As a rule, I don’t generally do tarot readings for myself but I’m always willing to make an exception after a glass or three of wine. It’s a Friday night. The wind outside shakes the trees and rattles the windows in their frames. I should be out. I’ve gone as far as opening my cupboard to stare at my black threads, but not one garment has caught my fancy.
Why go out and get pissed in the company of people who annoy the living shit out of me when I can get blind drunk at home without all the predictable aggravation? Of course this sudden reticence on my part is out of character, but for fuck’s sake, I’m allowed to indulge in the occasional fit of pique.
The others will still be there next week. They’re always there at The Event Horizon, their fat-rolls stuffed into too-tight corsets or PVC pants as they blink drunkenly into the narcotic strobe light when the DJ spins Marilyn Manson, VNV Nation or Rob Zombie.
Tonight is different. This sense of the sacred aches in my bones like nicotine withdrawal. Or perhaps not the sense of the sacred, but rather the realization of the futility of routine, of breathing, of waking each day and going through the motions, a mechanical animal that sweats, eats, shits and pisses its way through its miserable existence.
My chest is tight and my breath wheezes past my lips. I reach for my packet of smokes but my fingers twitch away. The ember of the last cigarette still smolders in the heavy glass ashtray to my left. Instead my fingers tap a complex rhythm on the dark wood of the table top. They have a life of their own tonight, the most animated parts of my body, which is frozen, hunched over the deck of cards resting on a square of midnight velvet.
The red wine has gone bitter on my tongue, my throat thick from smoking too much. Nevertheless, I gulp more Pinot Noir and grimace at the taste. I’m almost ready for that second bottle and the wine hasn’t touched sides. The world is still in too-sharp focus while the liquid churns in my belly.
The cards are cool to the touch and I shuffle them thoroughly while I concentrate on my breathing, on clearing my mind of all the dross that’s been nagging me this past week and, especially expunging the clutching nightmares that have shaken me from sleep almost every night.
Slap, slap, slap.
Three cards in a row lie face down on the fabric. I clear my throat, the sound resonant in the echoing domain of my lounge. I flip the one in the center over to reveal The Fool, resplendent in his green jacket with a tiger gnawing at his leg. It’s too early to tell exactly how he’s dignified. I hate the way he grins at me, like he beholds some secret of the universe; knowing I’m still going to discover it.
The next card, on the left, reveals the Nine of Swords. Cruelty. Blood drips from the blades. I’ve never liked this card. I try figure out how The Fool relates to Cruelty and growing unease stabs at me. Perhaps I’m rushing off into a direction I don’t want to take. I might face the cruelty of those around me. I’m taking a definite plunge. It could be inspired. It could be folly. But there are people sharpening their knives, slanderous tongues and wicked thoughts twisted against me.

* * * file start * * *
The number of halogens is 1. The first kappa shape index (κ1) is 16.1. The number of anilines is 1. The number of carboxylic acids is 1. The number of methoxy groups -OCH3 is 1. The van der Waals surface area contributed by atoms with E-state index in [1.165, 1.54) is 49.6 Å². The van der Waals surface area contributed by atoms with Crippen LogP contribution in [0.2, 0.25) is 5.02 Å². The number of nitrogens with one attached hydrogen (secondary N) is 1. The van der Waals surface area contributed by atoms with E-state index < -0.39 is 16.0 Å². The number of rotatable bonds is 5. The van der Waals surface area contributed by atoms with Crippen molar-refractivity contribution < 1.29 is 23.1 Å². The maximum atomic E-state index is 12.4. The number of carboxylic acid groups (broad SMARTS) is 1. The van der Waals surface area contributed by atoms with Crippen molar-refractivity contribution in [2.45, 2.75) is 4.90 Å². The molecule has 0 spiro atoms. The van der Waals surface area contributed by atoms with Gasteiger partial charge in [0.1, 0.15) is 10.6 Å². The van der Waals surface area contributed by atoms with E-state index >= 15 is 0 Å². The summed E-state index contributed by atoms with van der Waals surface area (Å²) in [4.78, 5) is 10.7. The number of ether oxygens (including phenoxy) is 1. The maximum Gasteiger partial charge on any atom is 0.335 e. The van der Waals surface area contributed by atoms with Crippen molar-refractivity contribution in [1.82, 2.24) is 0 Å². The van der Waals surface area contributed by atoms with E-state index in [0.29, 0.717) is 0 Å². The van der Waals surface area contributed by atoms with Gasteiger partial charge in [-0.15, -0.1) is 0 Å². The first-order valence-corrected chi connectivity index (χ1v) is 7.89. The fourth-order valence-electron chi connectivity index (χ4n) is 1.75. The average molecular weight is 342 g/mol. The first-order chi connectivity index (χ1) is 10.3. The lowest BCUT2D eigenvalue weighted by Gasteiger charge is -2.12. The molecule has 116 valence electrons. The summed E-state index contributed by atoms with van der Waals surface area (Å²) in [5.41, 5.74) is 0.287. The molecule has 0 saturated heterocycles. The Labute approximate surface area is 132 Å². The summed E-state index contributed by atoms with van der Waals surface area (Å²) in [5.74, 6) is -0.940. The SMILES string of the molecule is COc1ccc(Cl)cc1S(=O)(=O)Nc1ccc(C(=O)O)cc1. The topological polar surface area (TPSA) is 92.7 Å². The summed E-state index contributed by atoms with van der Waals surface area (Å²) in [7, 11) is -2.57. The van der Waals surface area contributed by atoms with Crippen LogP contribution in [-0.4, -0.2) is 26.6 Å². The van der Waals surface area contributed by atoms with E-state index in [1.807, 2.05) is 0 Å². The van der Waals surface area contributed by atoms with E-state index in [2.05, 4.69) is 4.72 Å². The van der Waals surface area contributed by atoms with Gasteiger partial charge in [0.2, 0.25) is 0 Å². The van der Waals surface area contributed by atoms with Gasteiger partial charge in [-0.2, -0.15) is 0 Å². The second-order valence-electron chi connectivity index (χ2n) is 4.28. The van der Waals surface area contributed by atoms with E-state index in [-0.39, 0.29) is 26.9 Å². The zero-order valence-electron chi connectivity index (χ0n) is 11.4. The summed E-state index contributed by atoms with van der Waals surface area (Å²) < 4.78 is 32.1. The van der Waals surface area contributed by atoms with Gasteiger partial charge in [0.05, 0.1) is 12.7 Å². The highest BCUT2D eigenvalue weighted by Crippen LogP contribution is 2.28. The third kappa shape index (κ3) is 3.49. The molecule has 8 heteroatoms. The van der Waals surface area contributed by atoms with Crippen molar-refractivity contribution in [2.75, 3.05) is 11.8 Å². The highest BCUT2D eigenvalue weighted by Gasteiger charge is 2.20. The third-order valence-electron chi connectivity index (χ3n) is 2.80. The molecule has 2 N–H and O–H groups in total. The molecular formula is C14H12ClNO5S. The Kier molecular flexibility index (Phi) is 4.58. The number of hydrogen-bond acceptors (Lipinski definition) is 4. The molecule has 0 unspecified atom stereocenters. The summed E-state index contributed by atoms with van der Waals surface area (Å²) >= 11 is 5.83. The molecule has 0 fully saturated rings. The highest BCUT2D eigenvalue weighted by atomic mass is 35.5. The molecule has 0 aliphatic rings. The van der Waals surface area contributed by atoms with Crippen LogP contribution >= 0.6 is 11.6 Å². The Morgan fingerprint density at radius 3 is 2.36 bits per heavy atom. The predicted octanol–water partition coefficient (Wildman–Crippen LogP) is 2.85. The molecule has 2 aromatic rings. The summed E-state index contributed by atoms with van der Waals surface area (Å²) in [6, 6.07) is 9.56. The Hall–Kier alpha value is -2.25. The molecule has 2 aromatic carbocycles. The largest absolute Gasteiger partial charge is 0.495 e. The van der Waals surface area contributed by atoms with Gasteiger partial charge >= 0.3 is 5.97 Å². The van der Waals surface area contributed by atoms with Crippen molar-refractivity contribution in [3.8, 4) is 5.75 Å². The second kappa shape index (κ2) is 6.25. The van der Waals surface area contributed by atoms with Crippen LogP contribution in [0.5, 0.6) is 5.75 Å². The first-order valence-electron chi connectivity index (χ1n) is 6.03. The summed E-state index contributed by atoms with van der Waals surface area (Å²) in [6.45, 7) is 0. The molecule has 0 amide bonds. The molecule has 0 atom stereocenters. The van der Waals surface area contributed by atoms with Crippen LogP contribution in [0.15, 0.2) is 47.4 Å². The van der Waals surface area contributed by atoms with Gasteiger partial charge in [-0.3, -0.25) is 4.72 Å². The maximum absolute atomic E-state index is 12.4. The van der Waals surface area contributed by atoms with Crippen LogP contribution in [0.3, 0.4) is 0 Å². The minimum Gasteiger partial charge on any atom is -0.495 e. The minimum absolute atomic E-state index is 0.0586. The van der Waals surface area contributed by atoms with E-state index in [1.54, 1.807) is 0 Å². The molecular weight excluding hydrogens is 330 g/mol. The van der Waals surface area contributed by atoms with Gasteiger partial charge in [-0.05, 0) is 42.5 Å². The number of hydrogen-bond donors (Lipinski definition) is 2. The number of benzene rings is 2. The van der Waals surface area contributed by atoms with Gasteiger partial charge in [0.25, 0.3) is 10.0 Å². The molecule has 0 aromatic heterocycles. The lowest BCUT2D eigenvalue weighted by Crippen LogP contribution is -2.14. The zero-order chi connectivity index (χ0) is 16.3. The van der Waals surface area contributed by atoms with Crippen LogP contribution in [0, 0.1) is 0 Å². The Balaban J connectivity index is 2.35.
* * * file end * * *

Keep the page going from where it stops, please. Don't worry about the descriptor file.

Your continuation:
Yet I don’t know. It’s always easier to read the cards for someone else, where I can cut loose and babble incoherently, and take cues from my client. Then I can play with words in such a way that makes it appear that the cards impart wisdom, advice for the future, when all I’m doing is giving them the meaning someone else wants to hear.
My fingers tremble when I turn over the last card. The Tower. Destruction of all illusions, of the entire world burned up by the wrath of Shiva’s eye, of the earth opening to belch forth flame to devour saint and sinner alike.
With a growl I sweep the cards together then shuffle them. They hiss against each other for what feels like forever but this time, once I clasp a neat deck, I fan the cards out across the velvet.
Eyes closed, I trail a finger across them, from left to right and back again until one seems like a better option than the others.
I flip the card over and my pulse stutters. The Tower’s dirty orange-and-black tones scream at me. A hiss escapes my lips as I repeat the process. Shuffle, cut the deck this time, shuffle some more. Make three piles of cards which I randomly stack together. Shuffle. Pick another card. Look at it.
The Tower. A strangled sound wrenches itself from me. This would be funny if it weren’t for the fact that The Tower’s showed up in five of the readings I’ve done for paying clients this past week.
The shatter of breaking glass from the kitchen has me lurch to my feet accompanied by a tortured rasp from my chair’s legs. The black-painted walls close in on me and I catch a glimpse of my pallid features in the gilt-framed mirror hanging over the fireplace. My mouth opens and shuts without sound for a heartbeat or two before my legs obey my need to investigate the nature of the disaster that awaits.
Wine pools among shards on the slate of my kitchen floor. Pyewacket washes her white mittens on the counter, her eyes cold emeralds as she briefly pauses in her ablutions so she can cast a glance in my direction.